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A SIECUS annotated bibliography: Culturally Competent Sexuality Education Resources.

Educators, service providers, health professionals, and individuals worldwide are working to provide people with corn prehensive sexuality education to help them become sexually healthy adults as well as to help them practice safer sexual behaviors, delay the onset of sexual intercourse, and reduce both unplanned pregnancy and sexually transmitted disease rates.

As they develop these programs, these individuals must target their messages to people of different cultures, races, socioeconomic backgrounds, ages, genders, and sexual orientations. This bibliography includes resources that reflect the diverse cultures and backgrounds of such groups as Latinos; African Americans; Asians and Pacific Islanders; Native Americans; gays, lesbians, bisexuals, and transgendered people; and others.

It includes culturally competent resources for professionals, individuals, and families specifically related to sexuality It also includes resources related to other fields that are adaptable to discussions about sexuality and provides ordering information for as well as contact information on organizations with more resources.

As with all materials, SIECUS recommends that readers screen them to make certain they are relevant to their target audience.

SIECUS does not sell or distribute the publications listed in this bibliography. They are, however, available for use in our Mary S. Calderone Library Readers can order copies by checking the order information provided in the bibliography.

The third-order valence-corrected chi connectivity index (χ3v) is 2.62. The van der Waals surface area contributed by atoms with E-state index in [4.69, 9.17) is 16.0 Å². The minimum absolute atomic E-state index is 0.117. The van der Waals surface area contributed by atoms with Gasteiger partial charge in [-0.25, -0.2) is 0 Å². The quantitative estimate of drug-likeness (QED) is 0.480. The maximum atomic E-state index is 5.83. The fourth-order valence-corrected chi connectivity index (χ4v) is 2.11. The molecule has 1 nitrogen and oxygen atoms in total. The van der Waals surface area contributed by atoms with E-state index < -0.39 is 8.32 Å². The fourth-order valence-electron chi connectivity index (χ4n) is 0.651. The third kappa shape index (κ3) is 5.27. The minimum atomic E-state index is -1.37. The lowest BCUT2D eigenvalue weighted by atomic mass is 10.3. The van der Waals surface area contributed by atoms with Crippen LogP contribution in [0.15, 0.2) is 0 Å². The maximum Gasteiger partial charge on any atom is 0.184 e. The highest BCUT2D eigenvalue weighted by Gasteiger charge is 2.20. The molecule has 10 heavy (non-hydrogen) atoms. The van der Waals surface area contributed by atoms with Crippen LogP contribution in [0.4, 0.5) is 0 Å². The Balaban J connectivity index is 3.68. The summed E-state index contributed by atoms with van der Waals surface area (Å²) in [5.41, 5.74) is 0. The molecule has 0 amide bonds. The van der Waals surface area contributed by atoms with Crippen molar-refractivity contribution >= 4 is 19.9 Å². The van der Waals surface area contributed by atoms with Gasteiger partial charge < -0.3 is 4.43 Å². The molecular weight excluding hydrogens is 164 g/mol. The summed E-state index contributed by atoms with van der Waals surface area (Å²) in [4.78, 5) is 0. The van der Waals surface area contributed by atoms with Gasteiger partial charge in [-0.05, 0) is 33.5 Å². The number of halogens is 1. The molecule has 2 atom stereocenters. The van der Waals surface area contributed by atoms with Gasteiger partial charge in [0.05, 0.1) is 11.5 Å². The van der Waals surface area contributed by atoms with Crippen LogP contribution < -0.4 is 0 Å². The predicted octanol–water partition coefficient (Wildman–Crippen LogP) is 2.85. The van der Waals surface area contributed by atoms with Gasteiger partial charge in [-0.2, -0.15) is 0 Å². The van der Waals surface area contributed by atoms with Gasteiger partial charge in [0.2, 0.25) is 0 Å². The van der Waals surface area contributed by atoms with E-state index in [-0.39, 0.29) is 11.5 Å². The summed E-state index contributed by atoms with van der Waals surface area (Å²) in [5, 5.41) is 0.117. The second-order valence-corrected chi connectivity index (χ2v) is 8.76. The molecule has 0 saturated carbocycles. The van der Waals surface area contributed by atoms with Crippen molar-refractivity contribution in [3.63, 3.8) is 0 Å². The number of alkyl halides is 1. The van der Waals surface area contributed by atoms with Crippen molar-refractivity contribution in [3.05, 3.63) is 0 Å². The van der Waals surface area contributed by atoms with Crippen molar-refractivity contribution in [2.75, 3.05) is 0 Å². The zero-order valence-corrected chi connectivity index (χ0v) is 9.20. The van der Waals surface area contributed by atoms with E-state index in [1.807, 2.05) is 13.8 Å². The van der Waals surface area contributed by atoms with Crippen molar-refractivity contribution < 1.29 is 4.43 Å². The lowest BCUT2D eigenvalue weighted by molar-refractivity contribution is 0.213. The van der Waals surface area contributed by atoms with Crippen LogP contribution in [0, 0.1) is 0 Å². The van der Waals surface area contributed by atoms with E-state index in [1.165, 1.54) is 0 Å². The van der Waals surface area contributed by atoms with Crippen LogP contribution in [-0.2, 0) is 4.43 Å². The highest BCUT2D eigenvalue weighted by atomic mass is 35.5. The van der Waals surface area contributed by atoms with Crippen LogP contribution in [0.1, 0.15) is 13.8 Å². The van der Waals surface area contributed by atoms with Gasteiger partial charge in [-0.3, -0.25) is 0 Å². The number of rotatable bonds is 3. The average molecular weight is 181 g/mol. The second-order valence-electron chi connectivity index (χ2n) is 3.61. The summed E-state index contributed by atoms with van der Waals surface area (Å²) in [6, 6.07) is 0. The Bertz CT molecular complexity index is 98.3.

SIECUS is located at 130W. 42nd Street, Suite 350, NewYork, NY 10036-7802; phone 212/819-9770; fax 212/819-9776; e-mail:; Web site:

This bibliography was compiled by Amy Levine, librarian; Darlene Torres, associate librarian; and Johanna Novales, data assistant.

* These books were in SIECUS' annotated bibliography on Culturally Competent Sexuality Education Resources (1996). They are still relevant.

Disclaimer: Most of the books in this bibliography contain current, positive images about sexuality; others may need updating.


Bodies and Biases: Sexualities in Hispanic Cultures and Literatures *

David William Foster and Roberto Reis, Editors

Looking at a broad spectrum of popular culture, this book addresses how sexual behavior and collective identity, homosexuality, and gender are represented in historical and contemporary Hispanic literature.

1996; $21.95; ISBN 0816627711;

University of Minnesota Press.

Encyclopedia of AIDS

Raymond A. Smith, Editor

This book provides the reader with a thorough look at AIDS and its effects on culture, politics, law, and the individual. To help increase awareness of AIDS, this resource offers information on transmission and prevention, basic science and epidemiology, and pathology and treatment.

2001; $25; ISBN 0140514864; Penguin Putnam Inc.

Gender Diversity: Crosscultural Variations

Serena Nanda

This book is an introduction to the subject of gender diversity and is based on ethnographic data of gender diversity in numerous cultures. All the cultures described in the book provide spaces for sex and gender roles beyond the binary opposites of male and female, man and woman. Chapters include "Multiple Genders among North American Indians," "Hijra and Sadhin: Neither Man Nor Woman in India," "Men and Not-Men: Sexuality and Gender in Brazil," and "Transgendered Males in Thailand and the Philippines."